Many of us would like to see the God of Exodus operating in our lives, sending visible and obvious miracles, saving lives, swooping down and liberating us on the wings of eagles, taking us to a better and more prosperous life in a promised land. Certainly my kids would love the action-packed God of Parshat Bo. Plagues, drama, confrontation, good vs. evil — they can understand this. It’s like the Buzz Lightyear moment of the Torah.

But our world doesn’t operate like this anymore. The God of Exodus was a one-time moment in history, one that we recount and recollect each year at Pesach. Belief in God and the ability to find the Divine’s presence in our lives would be easier if we lived in a world where God operated with overt miracles.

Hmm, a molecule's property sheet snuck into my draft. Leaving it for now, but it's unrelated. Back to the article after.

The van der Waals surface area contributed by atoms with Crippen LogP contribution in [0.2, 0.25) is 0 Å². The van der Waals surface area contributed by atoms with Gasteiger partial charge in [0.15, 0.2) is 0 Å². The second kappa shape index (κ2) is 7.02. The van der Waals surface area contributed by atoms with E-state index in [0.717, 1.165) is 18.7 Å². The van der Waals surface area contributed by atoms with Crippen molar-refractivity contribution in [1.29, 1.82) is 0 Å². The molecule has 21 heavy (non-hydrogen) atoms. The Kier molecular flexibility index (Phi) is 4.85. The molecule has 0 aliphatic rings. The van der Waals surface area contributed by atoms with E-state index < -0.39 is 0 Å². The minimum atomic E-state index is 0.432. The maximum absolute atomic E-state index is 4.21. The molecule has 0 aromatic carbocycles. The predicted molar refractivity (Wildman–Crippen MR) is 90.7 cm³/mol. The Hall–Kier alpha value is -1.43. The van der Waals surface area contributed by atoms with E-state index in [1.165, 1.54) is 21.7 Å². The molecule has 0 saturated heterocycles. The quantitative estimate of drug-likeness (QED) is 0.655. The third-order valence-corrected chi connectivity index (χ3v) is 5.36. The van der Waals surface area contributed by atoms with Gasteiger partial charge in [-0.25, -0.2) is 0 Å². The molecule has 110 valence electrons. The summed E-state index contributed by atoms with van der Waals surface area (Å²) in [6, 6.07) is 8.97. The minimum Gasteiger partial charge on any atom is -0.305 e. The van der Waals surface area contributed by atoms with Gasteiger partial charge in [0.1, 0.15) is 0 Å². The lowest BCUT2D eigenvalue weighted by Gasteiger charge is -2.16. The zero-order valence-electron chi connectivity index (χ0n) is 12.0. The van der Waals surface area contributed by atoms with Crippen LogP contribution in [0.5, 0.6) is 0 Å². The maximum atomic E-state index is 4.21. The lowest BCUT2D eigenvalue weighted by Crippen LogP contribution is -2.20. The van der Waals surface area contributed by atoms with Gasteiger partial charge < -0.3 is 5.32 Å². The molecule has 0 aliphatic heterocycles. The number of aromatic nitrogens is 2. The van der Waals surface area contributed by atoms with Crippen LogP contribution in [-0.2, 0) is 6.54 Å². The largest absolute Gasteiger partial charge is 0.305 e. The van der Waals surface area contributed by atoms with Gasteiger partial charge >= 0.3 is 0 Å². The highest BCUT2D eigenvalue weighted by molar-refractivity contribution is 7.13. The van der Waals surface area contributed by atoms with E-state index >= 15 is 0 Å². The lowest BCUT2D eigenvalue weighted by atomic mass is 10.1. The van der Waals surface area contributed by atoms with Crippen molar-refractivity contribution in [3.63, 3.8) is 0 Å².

With all the talk of plagues and miracles in Exodus, we rarely talk about the amazing connection the matriarchs and patriarchs had to God in Genesis. In Bereshit Rabbah, the great midrashic compilation on Genesis, we find God fondly recollecting the days of Abraham, Isaac, Jacob, Sarah, Rebecca, Rachel and Leah, when they believed in God and didn’t question the Holy One’s ways, even without outward or miraculous proof.

In the midrash, God tells Moses about these times in a very nostalgic way, as a contrast to the way Moses immediately questions God at the burning bush, asks God for God’s name and doubts whether anyone will believe him when he announces the presence of this great Deity.

I ultimately believe that we could not function in the world as humans with free will if God continued to intercede like God did in Egypt.

This is not to say that God doesn’t act in the world; God does.